Pizza 3D movie review; Actors: Akshay Oberoi, Parvathy Omanakuttan, Dipannita Sharma, Arunoday Singh; Director: Akshay Akkineni; Rating: ***1/2
What the devil! Here's the deal. Normally in films about paranormal experiences, the terror comes from outside. But what if the fear factor is turned on its head? What if the pizza delivery boy, known to be occasionally and potentially dangerous, gets spooked while making a home delivery?
It's an audacious, potentially delectable premise for a horror film. And debutant director Akshay Akkineni delivers.
When you gotta go, you gotta go...right? When the devil within summons the poor pizza boy for a bit of footsie in an abandoned bungalow, you know it's time to get seriously concerned about the health of your spirit.
First-time director Akshay Akkineni (his celebrated editor-dad Sreekar Prasad adroitly edits the footage) gives us a horror film that's also funny and flighty. There's a comic crust to the cheesy base. That's a rarity indeed.
If you've seen the Tamil original, then you know what you're in for. "Pizza 3D" is a pacy perky ode to new-age terror where traditional horror elements such as a woman possessed by an evil force is combined with the theme of the effect of metropolitan quirks such as mindless materialism and commitment phobia, on the mind of the upwardly mobile class.
The film has some genuinely scary moments once the pizza boy (Akshay Oberoi, sincere) gets locked inside the house with ghouls on the prowl. There are insane twists in the terror tale that add up finally to a fairly convincing too-clever-for-its-own-good denouement. Though nothing spectacularly shocking happens during the film's running time, there are enough turns and twists in the tale to keep us alert and involved from behind our 3D glasses.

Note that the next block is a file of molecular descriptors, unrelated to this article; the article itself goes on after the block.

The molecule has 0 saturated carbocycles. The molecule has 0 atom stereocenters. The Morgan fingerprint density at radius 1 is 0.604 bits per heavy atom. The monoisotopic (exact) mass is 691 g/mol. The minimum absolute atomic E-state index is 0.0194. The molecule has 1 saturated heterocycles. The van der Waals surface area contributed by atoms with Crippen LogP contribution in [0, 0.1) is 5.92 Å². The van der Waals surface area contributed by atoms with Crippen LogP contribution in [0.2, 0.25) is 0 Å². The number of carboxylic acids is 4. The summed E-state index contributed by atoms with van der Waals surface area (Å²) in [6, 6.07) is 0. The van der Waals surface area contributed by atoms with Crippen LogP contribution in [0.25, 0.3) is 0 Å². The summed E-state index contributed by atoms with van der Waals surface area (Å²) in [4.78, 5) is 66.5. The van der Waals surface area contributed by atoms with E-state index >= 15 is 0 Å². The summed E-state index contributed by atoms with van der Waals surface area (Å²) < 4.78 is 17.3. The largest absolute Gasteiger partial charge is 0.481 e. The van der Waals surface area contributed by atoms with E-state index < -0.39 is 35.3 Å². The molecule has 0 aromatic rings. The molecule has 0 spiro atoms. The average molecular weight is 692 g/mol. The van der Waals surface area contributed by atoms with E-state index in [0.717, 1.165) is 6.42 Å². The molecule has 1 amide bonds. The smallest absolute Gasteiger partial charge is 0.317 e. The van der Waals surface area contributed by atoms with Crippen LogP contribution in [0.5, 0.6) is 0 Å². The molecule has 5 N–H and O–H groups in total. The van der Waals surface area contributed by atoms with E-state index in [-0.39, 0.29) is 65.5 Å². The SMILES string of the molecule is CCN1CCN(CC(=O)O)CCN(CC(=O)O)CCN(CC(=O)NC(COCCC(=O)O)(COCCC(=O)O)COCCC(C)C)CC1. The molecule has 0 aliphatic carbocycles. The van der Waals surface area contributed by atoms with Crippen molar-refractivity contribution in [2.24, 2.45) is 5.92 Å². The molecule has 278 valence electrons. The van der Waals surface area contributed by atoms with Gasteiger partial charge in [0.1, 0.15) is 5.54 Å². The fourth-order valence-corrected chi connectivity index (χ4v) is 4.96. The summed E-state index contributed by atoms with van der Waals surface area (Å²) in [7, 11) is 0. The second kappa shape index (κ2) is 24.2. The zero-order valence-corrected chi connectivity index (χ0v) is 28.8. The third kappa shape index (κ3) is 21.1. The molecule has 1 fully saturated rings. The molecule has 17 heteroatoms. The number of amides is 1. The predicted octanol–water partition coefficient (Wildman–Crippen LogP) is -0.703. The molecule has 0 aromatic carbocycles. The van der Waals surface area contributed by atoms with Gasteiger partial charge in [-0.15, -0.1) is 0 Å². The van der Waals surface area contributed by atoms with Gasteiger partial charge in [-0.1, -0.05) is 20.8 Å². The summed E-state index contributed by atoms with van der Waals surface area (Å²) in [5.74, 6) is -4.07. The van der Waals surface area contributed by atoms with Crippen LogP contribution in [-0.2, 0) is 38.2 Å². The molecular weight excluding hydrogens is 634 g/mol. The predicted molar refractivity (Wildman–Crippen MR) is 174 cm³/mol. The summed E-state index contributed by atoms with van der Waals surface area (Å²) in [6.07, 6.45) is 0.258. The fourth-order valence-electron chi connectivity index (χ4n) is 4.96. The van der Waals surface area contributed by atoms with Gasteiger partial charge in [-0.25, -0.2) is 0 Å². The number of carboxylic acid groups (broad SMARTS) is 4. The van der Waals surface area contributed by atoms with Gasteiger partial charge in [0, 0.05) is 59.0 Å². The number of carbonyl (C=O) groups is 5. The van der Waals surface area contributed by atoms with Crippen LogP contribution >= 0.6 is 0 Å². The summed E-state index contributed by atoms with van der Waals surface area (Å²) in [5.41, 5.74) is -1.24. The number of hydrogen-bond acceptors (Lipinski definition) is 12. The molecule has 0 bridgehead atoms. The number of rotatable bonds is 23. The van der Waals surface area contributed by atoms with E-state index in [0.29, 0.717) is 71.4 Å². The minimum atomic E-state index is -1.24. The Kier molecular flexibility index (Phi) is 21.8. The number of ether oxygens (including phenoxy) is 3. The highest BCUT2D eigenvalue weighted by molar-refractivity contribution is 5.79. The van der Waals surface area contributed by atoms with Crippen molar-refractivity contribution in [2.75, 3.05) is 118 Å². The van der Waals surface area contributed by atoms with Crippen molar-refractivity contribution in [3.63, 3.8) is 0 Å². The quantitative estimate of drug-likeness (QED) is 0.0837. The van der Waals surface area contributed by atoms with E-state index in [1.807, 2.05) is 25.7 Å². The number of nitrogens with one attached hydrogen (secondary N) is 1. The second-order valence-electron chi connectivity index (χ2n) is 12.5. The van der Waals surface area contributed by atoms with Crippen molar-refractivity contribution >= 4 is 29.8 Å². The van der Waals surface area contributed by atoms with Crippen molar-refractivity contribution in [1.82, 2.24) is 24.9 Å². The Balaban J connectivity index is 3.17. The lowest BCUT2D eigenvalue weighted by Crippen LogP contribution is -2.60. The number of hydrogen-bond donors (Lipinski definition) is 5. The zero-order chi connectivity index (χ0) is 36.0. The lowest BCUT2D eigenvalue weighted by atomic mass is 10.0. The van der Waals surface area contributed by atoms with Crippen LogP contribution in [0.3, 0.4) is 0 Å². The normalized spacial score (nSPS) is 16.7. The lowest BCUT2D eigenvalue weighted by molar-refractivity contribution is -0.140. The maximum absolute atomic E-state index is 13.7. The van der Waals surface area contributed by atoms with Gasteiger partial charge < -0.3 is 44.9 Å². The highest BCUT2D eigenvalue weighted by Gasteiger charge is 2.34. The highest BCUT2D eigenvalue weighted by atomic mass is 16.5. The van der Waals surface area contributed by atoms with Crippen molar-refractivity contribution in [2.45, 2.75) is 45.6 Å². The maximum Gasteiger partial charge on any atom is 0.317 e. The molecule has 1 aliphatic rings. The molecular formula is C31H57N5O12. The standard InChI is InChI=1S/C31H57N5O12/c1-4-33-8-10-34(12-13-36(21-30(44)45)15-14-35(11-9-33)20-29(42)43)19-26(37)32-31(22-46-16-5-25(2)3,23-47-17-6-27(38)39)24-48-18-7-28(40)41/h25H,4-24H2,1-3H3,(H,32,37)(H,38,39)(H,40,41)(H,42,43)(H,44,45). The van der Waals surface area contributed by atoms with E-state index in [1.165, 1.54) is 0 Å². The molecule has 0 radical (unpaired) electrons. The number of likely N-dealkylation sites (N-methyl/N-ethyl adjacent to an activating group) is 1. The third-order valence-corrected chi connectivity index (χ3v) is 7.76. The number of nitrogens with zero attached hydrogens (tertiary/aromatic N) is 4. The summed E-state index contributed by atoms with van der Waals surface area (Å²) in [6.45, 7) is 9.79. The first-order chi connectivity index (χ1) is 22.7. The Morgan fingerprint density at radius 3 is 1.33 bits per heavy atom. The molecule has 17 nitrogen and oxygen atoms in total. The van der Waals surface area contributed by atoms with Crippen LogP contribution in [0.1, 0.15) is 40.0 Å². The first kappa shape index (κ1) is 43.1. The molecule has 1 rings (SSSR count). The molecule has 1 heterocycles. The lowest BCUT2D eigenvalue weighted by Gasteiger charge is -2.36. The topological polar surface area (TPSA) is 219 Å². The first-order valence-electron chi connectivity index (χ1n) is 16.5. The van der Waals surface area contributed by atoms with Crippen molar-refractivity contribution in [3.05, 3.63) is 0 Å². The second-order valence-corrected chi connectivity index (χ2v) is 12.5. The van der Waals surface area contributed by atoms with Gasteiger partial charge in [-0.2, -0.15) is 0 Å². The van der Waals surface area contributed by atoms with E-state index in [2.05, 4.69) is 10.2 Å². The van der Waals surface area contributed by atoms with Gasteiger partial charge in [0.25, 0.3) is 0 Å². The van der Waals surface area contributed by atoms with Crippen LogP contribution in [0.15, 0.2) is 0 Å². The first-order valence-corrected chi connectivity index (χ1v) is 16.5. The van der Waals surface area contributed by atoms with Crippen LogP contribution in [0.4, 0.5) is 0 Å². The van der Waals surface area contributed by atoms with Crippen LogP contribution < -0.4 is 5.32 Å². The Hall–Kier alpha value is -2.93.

That brings me to the singular unimportance of being three-dimensional in our movies. I'm never able to figure out why our films make a spectacle of themselves.
Dude, 3D is distracting. However, the chill quotient in "Pizza" works better with objects flying into your face and bloody hands lunging from nowhere to grab our pizza boy by the throat.
But it's not only such shock shots that make "Pizza" engaging. It's that crisp spicy topping of humour where we see our hero being trapped into a house of horrors that his pregnant wife (Parvathy Omanakutttan, sunny and funny as the missing Mrs.) would probably have written about in one of her stories.
Yup, Mrs. Pizzaboy is a practising horror writer with a penchant for a hearty laugh at her timorous terrorized spouse's expense. Akshay Oberoi's Kunal is a mixture of the timid and the defiant. He lets the character's confusions build up as the story progresses so that finally we see him as a victim in ways that we would never suspect otherwise.
The supporting cast, though impressive by name, seem distressfully stilted in action. The tone in which they are made to deliver their dialogues has something to do with it. The dialogues could have been delivered less urgently than the pizza. Dipannita Sharma and Arunoday Singh are wasted. Period.
"Pizza" is a fear fest with a yummy twist at the tale's end. Unlike other films of the horror genre, this one doesn't depend on excessive gore to send shivers up our spine. Director Akshay Akkineni creates an eerie aura in one specific house of horror and ramshackle havelis being passe. This one unfolds in a spanking upmarket bungalow.
And then Akkineni turns around and mocks our response of horror and fear. The premise is interesting and intriguing.